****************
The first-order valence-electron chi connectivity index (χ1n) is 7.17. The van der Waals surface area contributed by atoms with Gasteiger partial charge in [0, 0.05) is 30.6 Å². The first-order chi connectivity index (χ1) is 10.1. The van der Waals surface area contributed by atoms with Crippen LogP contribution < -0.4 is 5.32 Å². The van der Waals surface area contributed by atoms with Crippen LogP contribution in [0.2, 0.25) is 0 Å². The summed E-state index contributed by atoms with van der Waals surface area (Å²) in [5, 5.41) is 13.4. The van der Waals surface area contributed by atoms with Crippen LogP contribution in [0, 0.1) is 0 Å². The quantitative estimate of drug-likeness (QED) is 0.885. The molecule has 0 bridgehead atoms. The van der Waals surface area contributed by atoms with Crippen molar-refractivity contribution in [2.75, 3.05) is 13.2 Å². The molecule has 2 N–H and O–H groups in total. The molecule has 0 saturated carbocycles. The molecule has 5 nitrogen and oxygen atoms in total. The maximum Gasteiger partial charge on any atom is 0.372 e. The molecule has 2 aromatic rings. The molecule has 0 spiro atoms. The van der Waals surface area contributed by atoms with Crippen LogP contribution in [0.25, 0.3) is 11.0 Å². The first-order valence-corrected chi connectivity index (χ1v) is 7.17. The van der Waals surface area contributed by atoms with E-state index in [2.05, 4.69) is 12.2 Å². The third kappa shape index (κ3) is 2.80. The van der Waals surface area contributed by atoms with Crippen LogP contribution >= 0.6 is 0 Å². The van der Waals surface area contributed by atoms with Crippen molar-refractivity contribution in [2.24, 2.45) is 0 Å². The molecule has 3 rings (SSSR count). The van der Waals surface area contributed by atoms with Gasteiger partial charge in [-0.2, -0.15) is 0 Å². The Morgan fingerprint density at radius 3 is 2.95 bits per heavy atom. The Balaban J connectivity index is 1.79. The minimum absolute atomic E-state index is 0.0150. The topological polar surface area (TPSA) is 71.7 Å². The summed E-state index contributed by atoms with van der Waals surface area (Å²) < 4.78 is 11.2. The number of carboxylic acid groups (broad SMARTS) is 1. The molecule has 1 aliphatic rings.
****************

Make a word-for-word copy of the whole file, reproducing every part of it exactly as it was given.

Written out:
The first-order valence-electron chi connectivity index (χ1n) is 7.17. The van der Waals surface area contributed by atoms with Gasteiger partial charge in [0, 0.05) is 30.6 Å². The first-order chi connectivity index (χ1) is 10.1. The van der Waals surface area contributed by atoms with Crippen LogP contribution < -0.4 is 5.32 Å². The van der Waals surface area contributed by atoms with Crippen LogP contribution in [0.2, 0.25) is 0 Å². The summed E-state index contributed by atoms with van der Waals surface area (Å²) in [5, 5.41) is 13.4. The van der Waals surface area contributed by atoms with Crippen LogP contribution in [0, 0.1) is 0 Å². The quantitative estimate of drug-likeness (QED) is 0.885. The molecule has 0 bridgehead atoms. The van der Waals surface area contributed by atoms with Crippen molar-refractivity contribution in [2.75, 3.05) is 13.2 Å². The molecule has 2 N–H and O–H groups in total. The molecule has 0 saturated carbocycles. The molecule has 5 nitrogen and oxygen atoms in total. The maximum Gasteiger partial charge on any atom is 0.372 e. The molecule has 2 aromatic rings. The molecule has 0 spiro atoms. The van der Waals surface area contributed by atoms with Crippen LogP contribution in [0.25, 0.3) is 11.0 Å². The first-order valence-corrected chi connectivity index (χ1v) is 7.17. The van der Waals surface area contributed by atoms with E-state index in [2.05, 4.69) is 12.2 Å². The third kappa shape index (κ3) is 2.80. The van der Waals surface area contributed by atoms with Crippen LogP contribution >= 0.6 is 0 Å². The van der Waals surface area contributed by atoms with Crippen molar-refractivity contribution in [2.24, 2.45) is 0 Å². The molecule has 3 rings (SSSR count). The van der Waals surface area contributed by atoms with Gasteiger partial charge in [-0.2, -0.15) is 0 Å². The Morgan fingerprint density at radius 3 is 2.95 bits per heavy atom. The Balaban J connectivity index is 1.79. The minimum absolute atomic E-state index is 0.0150. The topological polar surface area (TPSA) is 71.7 Å². The summed E-state index contributed by atoms with van der Waals surface area (Å²) < 4.78 is 11.2. The number of carboxylic acid groups (broad SMARTS) is 1. The molecule has 1 aliphatic rings.